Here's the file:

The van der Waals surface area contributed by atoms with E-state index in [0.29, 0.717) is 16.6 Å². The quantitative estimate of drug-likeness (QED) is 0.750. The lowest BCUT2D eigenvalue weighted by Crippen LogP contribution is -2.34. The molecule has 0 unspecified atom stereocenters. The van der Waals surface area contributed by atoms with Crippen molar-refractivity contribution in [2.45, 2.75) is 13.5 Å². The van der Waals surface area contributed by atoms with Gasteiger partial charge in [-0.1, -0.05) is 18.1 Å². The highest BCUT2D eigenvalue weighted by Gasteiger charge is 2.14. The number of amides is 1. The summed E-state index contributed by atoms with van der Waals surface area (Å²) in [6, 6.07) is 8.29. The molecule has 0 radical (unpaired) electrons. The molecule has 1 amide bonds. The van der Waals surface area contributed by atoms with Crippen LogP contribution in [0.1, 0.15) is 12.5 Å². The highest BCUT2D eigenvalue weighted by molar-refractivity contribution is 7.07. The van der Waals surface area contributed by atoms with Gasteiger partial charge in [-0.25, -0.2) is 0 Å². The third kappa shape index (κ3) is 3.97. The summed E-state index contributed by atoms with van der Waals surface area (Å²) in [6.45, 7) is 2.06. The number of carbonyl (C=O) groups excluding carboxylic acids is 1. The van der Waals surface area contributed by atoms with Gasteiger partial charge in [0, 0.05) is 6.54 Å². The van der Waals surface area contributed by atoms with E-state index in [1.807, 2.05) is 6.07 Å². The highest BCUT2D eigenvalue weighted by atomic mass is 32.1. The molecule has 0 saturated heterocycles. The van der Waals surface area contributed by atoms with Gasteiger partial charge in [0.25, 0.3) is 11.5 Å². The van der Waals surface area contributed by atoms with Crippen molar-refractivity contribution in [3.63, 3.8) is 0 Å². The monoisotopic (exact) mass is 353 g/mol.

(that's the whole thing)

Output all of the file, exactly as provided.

The van der Waals surface area contributed by atoms with E-state index in [0.29, 0.717) is 16.6 Å². The quantitative estimate of drug-likeness (QED) is 0.750. The lowest BCUT2D eigenvalue weighted by Crippen LogP contribution is -2.34. The molecule has 0 unspecified atom stereocenters. The van der Waals surface area contributed by atoms with Crippen molar-refractivity contribution in [2.45, 2.75) is 13.5 Å². The van der Waals surface area contributed by atoms with Gasteiger partial charge in [-0.1, -0.05) is 18.1 Å². The highest BCUT2D eigenvalue weighted by Gasteiger charge is 2.14. The number of amides is 1. The summed E-state index contributed by atoms with van der Waals surface area (Å²) in [6, 6.07) is 8.29. The molecule has 0 radical (unpaired) electrons. The molecule has 1 amide bonds. The van der Waals surface area contributed by atoms with Crippen LogP contribution in [0.1, 0.15) is 12.5 Å². The highest BCUT2D eigenvalue weighted by molar-refractivity contribution is 7.07. The van der Waals surface area contributed by atoms with Gasteiger partial charge in [-0.25, -0.2) is 0 Å². The third kappa shape index (κ3) is 3.97. The summed E-state index contributed by atoms with van der Waals surface area (Å²) in [6.45, 7) is 2.06. The number of carbonyl (C=O) groups excluding carboxylic acids is 1. The van der Waals surface area contributed by atoms with Gasteiger partial charge in [0, 0.05) is 6.54 Å². The van der Waals surface area contributed by atoms with E-state index in [1.807, 2.05) is 6.07 Å². The highest BCUT2D eigenvalue weighted by atomic mass is 32.1. The molecule has 0 saturated heterocycles. The van der Waals surface area contributed by atoms with Gasteiger partial charge in [0.25, 0.3) is 11.5 Å². The van der Waals surface area contributed by atoms with Crippen molar-refractivity contribution in [3.63, 3.8) is 0 Å². The monoisotopic (exact) mass is 353 g/mol.